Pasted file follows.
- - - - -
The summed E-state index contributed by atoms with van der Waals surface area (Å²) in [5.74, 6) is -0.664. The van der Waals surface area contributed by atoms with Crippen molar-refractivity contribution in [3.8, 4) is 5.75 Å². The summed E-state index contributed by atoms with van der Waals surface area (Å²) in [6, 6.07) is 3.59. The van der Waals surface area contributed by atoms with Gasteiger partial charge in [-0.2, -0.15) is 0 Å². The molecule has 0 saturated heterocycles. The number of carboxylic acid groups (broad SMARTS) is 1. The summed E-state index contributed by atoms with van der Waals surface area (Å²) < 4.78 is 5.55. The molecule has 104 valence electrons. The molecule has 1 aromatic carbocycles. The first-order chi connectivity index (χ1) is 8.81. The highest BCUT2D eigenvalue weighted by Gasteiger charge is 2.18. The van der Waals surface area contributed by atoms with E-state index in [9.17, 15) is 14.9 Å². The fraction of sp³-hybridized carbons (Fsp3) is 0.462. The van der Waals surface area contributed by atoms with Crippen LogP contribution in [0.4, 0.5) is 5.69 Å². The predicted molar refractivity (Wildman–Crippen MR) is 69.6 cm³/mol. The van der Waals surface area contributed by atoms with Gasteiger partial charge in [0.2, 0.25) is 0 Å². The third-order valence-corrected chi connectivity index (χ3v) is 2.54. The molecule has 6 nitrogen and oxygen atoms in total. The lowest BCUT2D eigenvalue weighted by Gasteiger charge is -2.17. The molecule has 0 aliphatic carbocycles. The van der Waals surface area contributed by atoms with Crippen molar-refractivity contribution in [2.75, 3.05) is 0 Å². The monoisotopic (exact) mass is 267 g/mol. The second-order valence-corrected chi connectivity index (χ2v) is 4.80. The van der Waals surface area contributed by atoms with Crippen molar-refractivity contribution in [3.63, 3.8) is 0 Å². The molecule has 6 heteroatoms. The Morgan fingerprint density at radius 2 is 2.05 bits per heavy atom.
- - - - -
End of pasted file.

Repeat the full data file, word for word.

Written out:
The summed E-state index contributed by atoms with van der Waals surface area (Å²) in [5.74, 6) is -0.664. The van der Waals surface area contributed by atoms with Crippen molar-refractivity contribution in [3.8, 4) is 5.75 Å². The summed E-state index contributed by atoms with van der Waals surface area (Å²) in [6, 6.07) is 3.59. The van der Waals surface area contributed by atoms with Gasteiger partial charge in [-0.2, -0.15) is 0 Å². The molecule has 0 saturated heterocycles. The number of carboxylic acid groups (broad SMARTS) is 1. The summed E-state index contributed by atoms with van der Waals surface area (Å²) < 4.78 is 5.55. The molecule has 104 valence electrons. The molecule has 1 aromatic carbocycles. The first-order chi connectivity index (χ1) is 8.81. The highest BCUT2D eigenvalue weighted by Gasteiger charge is 2.18. The van der Waals surface area contributed by atoms with E-state index in [9.17, 15) is 14.9 Å². The fraction of sp³-hybridized carbons (Fsp3) is 0.462. The van der Waals surface area contributed by atoms with Crippen LogP contribution in [0.4, 0.5) is 5.69 Å². The predicted molar refractivity (Wildman–Crippen MR) is 69.6 cm³/mol. The van der Waals surface area contributed by atoms with Gasteiger partial charge in [0.2, 0.25) is 0 Å². The third-order valence-corrected chi connectivity index (χ3v) is 2.54. The molecule has 6 nitrogen and oxygen atoms in total. The lowest BCUT2D eigenvalue weighted by Gasteiger charge is -2.17. The molecule has 0 aliphatic carbocycles. The van der Waals surface area contributed by atoms with Crippen molar-refractivity contribution in [2.75, 3.05) is 0 Å². The monoisotopic (exact) mass is 267 g/mol. The second-order valence-corrected chi connectivity index (χ2v) is 4.80. The van der Waals surface area contributed by atoms with Crippen molar-refractivity contribution in [3.63, 3.8) is 0 Å². The molecule has 6 heteroatoms. The Morgan fingerprint density at radius 2 is 2.05 bits per heavy atom.